Last Updated on 08/26/2020 by Mark Beckenbach
Though I’ll praise its innovations, I ultimately ended up regretting the purchase of the Sigma 35mm f1.2 Art DG DN.
What good is purchasing a lens you’re never going to use? Is it worth it to have a lens in your camera bag or on your shelf collecting dust? Don’t get me wrong–if you’re a collector, then that’s a different story. But if you intend to use a lens for work, then there’s no point in holding onto something unnecessarily. And that’s how I feel about the Sigma 35mm f1.2 Art DG DN. I messed up. Tempted by the innovation and a tremendous editorial discount from Sigma, I decided to pull the trigger and get the lens for Sony E Mount. Sure, it delivers beautiful images, and there’s something to be said for a fast 35mm lens. On paper, this is a lens that I’m sure you and I both would be smitten for. But in reality, that’s not the case.
All of the Fantastic Things About the Sigma 35mm f1.2 Art DG DN
This isn’t a call to anyone to go sell their lenses. The Sigma 35mm f1.2 Art DG DN is a class-leading lens in many ways. It’s got weather sealing, it’s built well, has that beautiful aperture ring, and it’s got an f1.2 aperture. The latter is a huge selling point. It also delivers incredibly sharp photos. When I tested the lens, I purposed called it in in L mount. While most reviewers will try to call it in in Sony E mount, I called the L mount version in for a few reasons. First, I had that Panasonic S1R on me for a long term loan. Second, The Phoblographer has the single most extensive database of real-world lens reviews of any website. Third, it would mean that we could get to work quickly. Knowing fully well that most would call it in in E mount, our L mount version arrived the next day. Last, we’re trying to build up a catalog of L mount lenses that we’ve reviewed.
With all this being said, the Sigma 35mm f1.2 Art DG DN is incredibly well balanced on the big, heavy, Panasonic S1R. That camera reminds me a whole lot of my old Canon 5D Mk II–another camera that used big, heavy lenses. With the high megapixel sensor, you’re also able to make the most of the image quality from the Sigma 35mm f1.2 Art DG DN. It’s awe-inspiring. And it’s too easy for any reviewer to fall in love with the Sigma 35mm f1.2 Art DG DN if they’re testing it in L mount. I’d feel the same way if I tested it on the Leica SL2. But I wouldn’t feel that way if I tested it on the Sigma FP. The latter is way too small and deserves small lenses. This fact ultimately brings me to my point about owning it in Sony E Mount.
There’s a massive difference between the Sony E Mount and Leica L mount. Pretty much every manufacturer out there touted how large the lens mounts were. They conveyed that it helps with image quality overall. But the Sony E Mount is pretty small and caters to smaller lenses. The overall system is quite small. Like the Sigma FP, when you put the gargantuan Sigma 35mm f1.2 Art DG DN on a Sony a7 style camera, it’s really unbalanced. Sure, the image quality is terrific. But sling it around you, and you’ll feel just how mammoth the entire package is.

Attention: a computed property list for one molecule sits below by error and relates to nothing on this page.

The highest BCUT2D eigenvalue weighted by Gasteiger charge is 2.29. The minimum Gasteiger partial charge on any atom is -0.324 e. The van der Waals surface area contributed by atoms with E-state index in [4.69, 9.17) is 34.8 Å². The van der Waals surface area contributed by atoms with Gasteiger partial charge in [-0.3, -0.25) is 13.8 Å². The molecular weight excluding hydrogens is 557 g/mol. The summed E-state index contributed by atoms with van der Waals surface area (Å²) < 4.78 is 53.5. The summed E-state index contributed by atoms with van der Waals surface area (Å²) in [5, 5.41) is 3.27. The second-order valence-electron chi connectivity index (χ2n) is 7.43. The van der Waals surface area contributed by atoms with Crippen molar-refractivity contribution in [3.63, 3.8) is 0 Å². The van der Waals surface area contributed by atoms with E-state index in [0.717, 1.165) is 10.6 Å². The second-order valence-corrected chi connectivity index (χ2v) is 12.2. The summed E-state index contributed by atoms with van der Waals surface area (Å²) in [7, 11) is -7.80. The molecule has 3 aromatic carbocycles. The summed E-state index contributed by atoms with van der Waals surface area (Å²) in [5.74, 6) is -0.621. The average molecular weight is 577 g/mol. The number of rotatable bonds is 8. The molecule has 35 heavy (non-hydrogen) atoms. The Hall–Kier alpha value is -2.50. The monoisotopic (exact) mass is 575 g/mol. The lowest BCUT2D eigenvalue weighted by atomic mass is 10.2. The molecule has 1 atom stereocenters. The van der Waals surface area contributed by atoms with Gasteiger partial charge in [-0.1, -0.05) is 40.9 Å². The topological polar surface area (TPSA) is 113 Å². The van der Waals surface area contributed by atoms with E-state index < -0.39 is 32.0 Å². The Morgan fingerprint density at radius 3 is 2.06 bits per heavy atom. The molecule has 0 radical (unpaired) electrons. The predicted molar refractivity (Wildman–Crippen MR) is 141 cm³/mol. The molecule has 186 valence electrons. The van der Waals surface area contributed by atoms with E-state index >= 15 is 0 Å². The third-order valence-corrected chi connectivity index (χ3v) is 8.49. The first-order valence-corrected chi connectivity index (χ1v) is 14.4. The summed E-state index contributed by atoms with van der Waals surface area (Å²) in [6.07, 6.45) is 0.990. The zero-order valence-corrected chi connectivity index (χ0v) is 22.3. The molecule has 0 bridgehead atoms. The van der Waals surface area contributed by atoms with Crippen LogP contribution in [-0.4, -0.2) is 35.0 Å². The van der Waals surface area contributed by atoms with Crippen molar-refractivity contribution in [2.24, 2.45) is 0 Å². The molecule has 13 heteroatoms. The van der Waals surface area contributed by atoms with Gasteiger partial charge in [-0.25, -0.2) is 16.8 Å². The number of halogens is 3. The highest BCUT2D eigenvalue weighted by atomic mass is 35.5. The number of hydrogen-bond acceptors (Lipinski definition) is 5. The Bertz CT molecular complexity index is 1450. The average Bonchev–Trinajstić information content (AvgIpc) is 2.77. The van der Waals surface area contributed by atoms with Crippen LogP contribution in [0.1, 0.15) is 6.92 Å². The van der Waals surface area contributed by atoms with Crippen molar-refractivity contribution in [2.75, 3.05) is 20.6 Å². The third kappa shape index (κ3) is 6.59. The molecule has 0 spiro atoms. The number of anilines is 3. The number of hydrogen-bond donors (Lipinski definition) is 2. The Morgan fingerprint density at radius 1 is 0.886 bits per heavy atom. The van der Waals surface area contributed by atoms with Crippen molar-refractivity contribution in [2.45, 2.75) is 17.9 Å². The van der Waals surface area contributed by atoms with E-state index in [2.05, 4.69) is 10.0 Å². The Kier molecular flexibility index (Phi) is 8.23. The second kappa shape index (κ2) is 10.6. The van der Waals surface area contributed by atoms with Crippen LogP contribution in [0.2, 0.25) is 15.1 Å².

Was that the point of mirrorless? I thought mirrorless camera ideals were based around smaller and lighter–not the size of one of Godzilla’s rivals. And in that way, I feel Sony has been holding true to their ideals. They’ve always been about smaller this and that. Their cameras are incredibly petite and so are their lenses for what they are. Tamron has been holding true to this too. But Sigma hasn’t. I’ve suspected for months that that’s because their products are made for L mount first and then tweaked to cater to both E and L mounts.
With a lens this big slung around you, it becomes tiring and annoying. The entire package becomes something you never want to shoot with. And that ultimately caused me to wrongfully fall out of love with the Sony E mount system. Admittedly, that was stupid and wrong of me. I own a bunch of lenses, but I stuck to the Sigma 35mm f1.2 Art DG DN because of its clear innovations. Then I decided to attach the 55mm f1.8 Zeiss on there that I’ve always loved. And the difference was huge. It’s small, light, fast, and still renders beautiful images. I did this with the 85mm f1.8 and the 35mm f2.8. Again, the same experience. And like I’ve said before, the Sony E mount is best with the small primes, not the bigger lenses.
You may be wondering why I didn’t just switch lenses out to begin with? Partially because I’m always so entrenched with many camera systems as a mandatory part of my job. In my office, I’ve got Leica, Canon, Nikon, Panasonic, Sigma, Olympus, Sony, and Fujifilm photography products right now. So I’m always switching between them. As of June 20th, when I’m writing this post, I’m considering making a switch to the 35mm f1.8 from Sony. That’s a lens I really, really liked. It was small, sharp, and highly capable.
The lesson: even though something may be incredibly innovative, it might not be for you. I’m learning that more and more with specific Leica cameras and bodies. They’ve got so many great f1.4 Summilux lenses, but I mostly see Summicron f2 lenses on bodies. Why? Because they’re smaller and often better. A lens needs to pair well with a camera, otherwise, there’s no point.